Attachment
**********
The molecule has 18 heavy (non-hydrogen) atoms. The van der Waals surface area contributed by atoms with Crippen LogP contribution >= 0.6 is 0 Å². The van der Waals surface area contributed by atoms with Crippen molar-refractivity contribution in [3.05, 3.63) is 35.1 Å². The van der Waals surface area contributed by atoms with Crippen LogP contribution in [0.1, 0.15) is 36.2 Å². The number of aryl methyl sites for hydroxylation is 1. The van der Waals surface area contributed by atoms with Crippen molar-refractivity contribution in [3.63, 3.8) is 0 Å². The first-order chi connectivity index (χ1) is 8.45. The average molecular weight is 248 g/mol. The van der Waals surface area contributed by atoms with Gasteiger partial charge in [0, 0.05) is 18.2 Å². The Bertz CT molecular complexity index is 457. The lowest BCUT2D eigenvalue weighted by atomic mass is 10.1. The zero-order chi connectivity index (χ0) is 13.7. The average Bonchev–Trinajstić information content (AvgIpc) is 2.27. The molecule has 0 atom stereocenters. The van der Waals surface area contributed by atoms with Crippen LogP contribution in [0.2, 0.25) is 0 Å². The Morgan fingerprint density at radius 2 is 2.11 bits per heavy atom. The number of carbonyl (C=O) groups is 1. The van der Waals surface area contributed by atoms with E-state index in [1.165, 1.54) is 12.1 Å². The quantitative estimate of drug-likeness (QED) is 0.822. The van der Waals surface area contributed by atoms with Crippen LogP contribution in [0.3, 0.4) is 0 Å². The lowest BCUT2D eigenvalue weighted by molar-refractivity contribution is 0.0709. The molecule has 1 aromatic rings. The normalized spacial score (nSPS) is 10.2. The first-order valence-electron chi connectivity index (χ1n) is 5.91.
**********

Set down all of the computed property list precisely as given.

The molecule has 18 heavy (non-hydrogen) atoms. The van der Waals surface area contributed by atoms with Crippen LogP contribution >= 0.6 is 0 Å². The van der Waals surface area contributed by atoms with Crippen molar-refractivity contribution in [3.05, 3.63) is 35.1 Å². The van der Waals surface area contributed by atoms with Crippen LogP contribution in [0.1, 0.15) is 36.2 Å². The number of aryl methyl sites for hydroxylation is 1. The van der Waals surface area contributed by atoms with Crippen molar-refractivity contribution in [3.63, 3.8) is 0 Å². The first-order chi connectivity index (χ1) is 8.45. The average molecular weight is 248 g/mol. The van der Waals surface area contributed by atoms with Gasteiger partial charge in [0, 0.05) is 18.2 Å². The Bertz CT molecular complexity index is 457. The lowest BCUT2D eigenvalue weighted by atomic mass is 10.1. The zero-order chi connectivity index (χ0) is 13.7. The average Bonchev–Trinajstić information content (AvgIpc) is 2.27. The molecule has 0 atom stereocenters. The van der Waals surface area contributed by atoms with Crippen LogP contribution in [0.2, 0.25) is 0 Å². The Morgan fingerprint density at radius 2 is 2.11 bits per heavy atom. The number of carbonyl (C=O) groups is 1. The van der Waals surface area contributed by atoms with E-state index in [1.165, 1.54) is 12.1 Å². The quantitative estimate of drug-likeness (QED) is 0.822. The van der Waals surface area contributed by atoms with Crippen LogP contribution in [0.3, 0.4) is 0 Å². The lowest BCUT2D eigenvalue weighted by molar-refractivity contribution is 0.0709. The molecule has 1 aromatic rings. The normalized spacial score (nSPS) is 10.2. The first-order valence-electron chi connectivity index (χ1n) is 5.91.